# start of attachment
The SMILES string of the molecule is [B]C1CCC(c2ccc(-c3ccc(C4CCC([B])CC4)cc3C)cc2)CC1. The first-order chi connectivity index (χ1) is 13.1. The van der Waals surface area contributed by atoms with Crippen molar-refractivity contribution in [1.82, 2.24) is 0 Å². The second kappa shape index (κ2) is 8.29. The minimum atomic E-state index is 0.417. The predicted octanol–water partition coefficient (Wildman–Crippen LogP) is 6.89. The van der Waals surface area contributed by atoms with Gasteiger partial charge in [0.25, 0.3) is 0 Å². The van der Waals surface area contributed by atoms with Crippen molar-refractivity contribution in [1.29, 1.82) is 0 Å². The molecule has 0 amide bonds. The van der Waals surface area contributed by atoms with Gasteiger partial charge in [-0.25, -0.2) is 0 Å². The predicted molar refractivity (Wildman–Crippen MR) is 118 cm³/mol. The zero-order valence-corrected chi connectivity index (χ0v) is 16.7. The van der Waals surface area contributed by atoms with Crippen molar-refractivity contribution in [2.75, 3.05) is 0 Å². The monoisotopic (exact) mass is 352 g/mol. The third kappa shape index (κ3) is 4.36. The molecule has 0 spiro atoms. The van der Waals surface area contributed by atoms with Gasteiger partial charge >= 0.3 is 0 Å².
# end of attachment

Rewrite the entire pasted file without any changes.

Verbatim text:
The SMILES string of the molecule is [B]C1CCC(c2ccc(-c3ccc(C4CCC([B])CC4)cc3C)cc2)CC1. The first-order chi connectivity index (χ1) is 13.1. The van der Waals surface area contributed by atoms with Crippen molar-refractivity contribution in [1.82, 2.24) is 0 Å². The second kappa shape index (κ2) is 8.29. The minimum atomic E-state index is 0.417. The predicted octanol–water partition coefficient (Wildman–Crippen LogP) is 6.89. The van der Waals surface area contributed by atoms with Gasteiger partial charge in [0.25, 0.3) is 0 Å². The van der Waals surface area contributed by atoms with Crippen molar-refractivity contribution in [1.29, 1.82) is 0 Å². The molecule has 0 amide bonds. The van der Waals surface area contributed by atoms with Gasteiger partial charge in [-0.25, -0.2) is 0 Å². The predicted molar refractivity (Wildman–Crippen MR) is 118 cm³/mol. The zero-order valence-corrected chi connectivity index (χ0v) is 16.7. The van der Waals surface area contributed by atoms with Crippen molar-refractivity contribution in [2.75, 3.05) is 0 Å². The monoisotopic (exact) mass is 352 g/mol. The third kappa shape index (κ3) is 4.36. The molecule has 0 spiro atoms. The van der Waals surface area contributed by atoms with Gasteiger partial charge >= 0.3 is 0 Å².